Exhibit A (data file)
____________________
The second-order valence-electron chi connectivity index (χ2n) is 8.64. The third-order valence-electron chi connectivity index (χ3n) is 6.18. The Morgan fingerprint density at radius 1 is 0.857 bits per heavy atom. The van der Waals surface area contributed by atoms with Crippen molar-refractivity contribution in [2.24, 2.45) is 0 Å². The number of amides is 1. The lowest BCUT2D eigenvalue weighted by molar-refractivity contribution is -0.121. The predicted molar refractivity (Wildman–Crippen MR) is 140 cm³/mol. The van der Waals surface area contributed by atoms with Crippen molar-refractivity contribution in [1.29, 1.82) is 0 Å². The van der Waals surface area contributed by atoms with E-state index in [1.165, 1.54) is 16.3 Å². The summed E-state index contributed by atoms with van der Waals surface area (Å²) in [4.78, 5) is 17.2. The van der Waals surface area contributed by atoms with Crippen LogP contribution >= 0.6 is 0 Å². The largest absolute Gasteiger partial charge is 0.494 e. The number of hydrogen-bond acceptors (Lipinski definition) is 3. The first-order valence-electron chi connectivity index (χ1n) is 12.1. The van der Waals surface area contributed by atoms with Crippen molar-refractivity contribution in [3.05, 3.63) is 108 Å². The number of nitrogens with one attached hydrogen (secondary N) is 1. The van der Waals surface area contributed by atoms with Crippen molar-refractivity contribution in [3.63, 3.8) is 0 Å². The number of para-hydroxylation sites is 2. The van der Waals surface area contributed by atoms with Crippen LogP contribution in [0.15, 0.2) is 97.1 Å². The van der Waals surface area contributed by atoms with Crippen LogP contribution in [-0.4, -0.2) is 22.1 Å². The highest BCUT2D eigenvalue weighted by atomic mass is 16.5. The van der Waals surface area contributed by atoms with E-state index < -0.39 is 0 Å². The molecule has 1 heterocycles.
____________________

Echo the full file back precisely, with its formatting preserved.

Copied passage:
The second-order valence-electron chi connectivity index (χ2n) is 8.64. The third-order valence-electron chi connectivity index (χ3n) is 6.18. The Morgan fingerprint density at radius 1 is 0.857 bits per heavy atom. The van der Waals surface area contributed by atoms with Crippen molar-refractivity contribution in [2.24, 2.45) is 0 Å². The number of amides is 1. The lowest BCUT2D eigenvalue weighted by molar-refractivity contribution is -0.121. The predicted molar refractivity (Wildman–Crippen MR) is 140 cm³/mol. The van der Waals surface area contributed by atoms with Crippen molar-refractivity contribution in [1.29, 1.82) is 0 Å². The van der Waals surface area contributed by atoms with E-state index in [1.165, 1.54) is 16.3 Å². The summed E-state index contributed by atoms with van der Waals surface area (Å²) in [4.78, 5) is 17.2. The van der Waals surface area contributed by atoms with Crippen LogP contribution >= 0.6 is 0 Å². The largest absolute Gasteiger partial charge is 0.494 e. The number of hydrogen-bond acceptors (Lipinski definition) is 3. The first-order valence-electron chi connectivity index (χ1n) is 12.1. The van der Waals surface area contributed by atoms with Crippen molar-refractivity contribution in [3.05, 3.63) is 108 Å². The number of nitrogens with one attached hydrogen (secondary N) is 1. The van der Waals surface area contributed by atoms with Crippen molar-refractivity contribution in [3.63, 3.8) is 0 Å². The number of para-hydroxylation sites is 2. The van der Waals surface area contributed by atoms with Crippen LogP contribution in [0.15, 0.2) is 97.1 Å². The van der Waals surface area contributed by atoms with Crippen LogP contribution in [-0.4, -0.2) is 22.1 Å². The highest BCUT2D eigenvalue weighted by atomic mass is 16.5. The van der Waals surface area contributed by atoms with E-state index < -0.39 is 0 Å². The molecule has 1 heterocycles.